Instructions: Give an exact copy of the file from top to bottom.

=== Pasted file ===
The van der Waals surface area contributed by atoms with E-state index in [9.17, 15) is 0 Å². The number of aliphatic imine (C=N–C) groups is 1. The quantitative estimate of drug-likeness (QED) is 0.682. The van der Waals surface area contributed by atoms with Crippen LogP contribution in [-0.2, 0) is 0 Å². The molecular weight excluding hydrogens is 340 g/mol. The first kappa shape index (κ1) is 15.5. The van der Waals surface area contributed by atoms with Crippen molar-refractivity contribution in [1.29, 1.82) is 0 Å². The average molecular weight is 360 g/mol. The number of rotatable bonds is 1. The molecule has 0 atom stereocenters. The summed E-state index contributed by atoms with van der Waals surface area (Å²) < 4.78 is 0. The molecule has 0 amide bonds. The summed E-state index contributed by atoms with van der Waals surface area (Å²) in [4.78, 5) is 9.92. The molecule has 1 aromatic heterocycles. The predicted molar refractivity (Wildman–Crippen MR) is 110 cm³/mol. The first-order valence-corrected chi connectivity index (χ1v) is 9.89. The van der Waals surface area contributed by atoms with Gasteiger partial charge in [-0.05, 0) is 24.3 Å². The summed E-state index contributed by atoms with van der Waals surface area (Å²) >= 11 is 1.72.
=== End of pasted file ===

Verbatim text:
The van der Waals surface area contributed by atoms with E-state index in [9.17, 15) is 0 Å². The number of aliphatic imine (C=N–C) groups is 1. The quantitative estimate of drug-likeness (QED) is 0.682. The van der Waals surface area contributed by atoms with Crippen LogP contribution in [-0.2, 0) is 0 Å². The molecular weight excluding hydrogens is 340 g/mol. The first kappa shape index (κ1) is 15.5. The van der Waals surface area contributed by atoms with Crippen molar-refractivity contribution in [1.29, 1.82) is 0 Å². The average molecular weight is 360 g/mol. The number of rotatable bonds is 1. The molecule has 0 atom stereocenters. The summed E-state index contributed by atoms with van der Waals surface area (Å²) < 4.78 is 0. The molecule has 0 amide bonds. The summed E-state index contributed by atoms with van der Waals surface area (Å²) in [4.78, 5) is 9.92. The molecule has 1 aromatic heterocycles. The predicted molar refractivity (Wildman–Crippen MR) is 110 cm³/mol. The first-order valence-corrected chi connectivity index (χ1v) is 9.89. The van der Waals surface area contributed by atoms with Gasteiger partial charge in [-0.05, 0) is 24.3 Å². The summed E-state index contributed by atoms with van der Waals surface area (Å²) >= 11 is 1.72.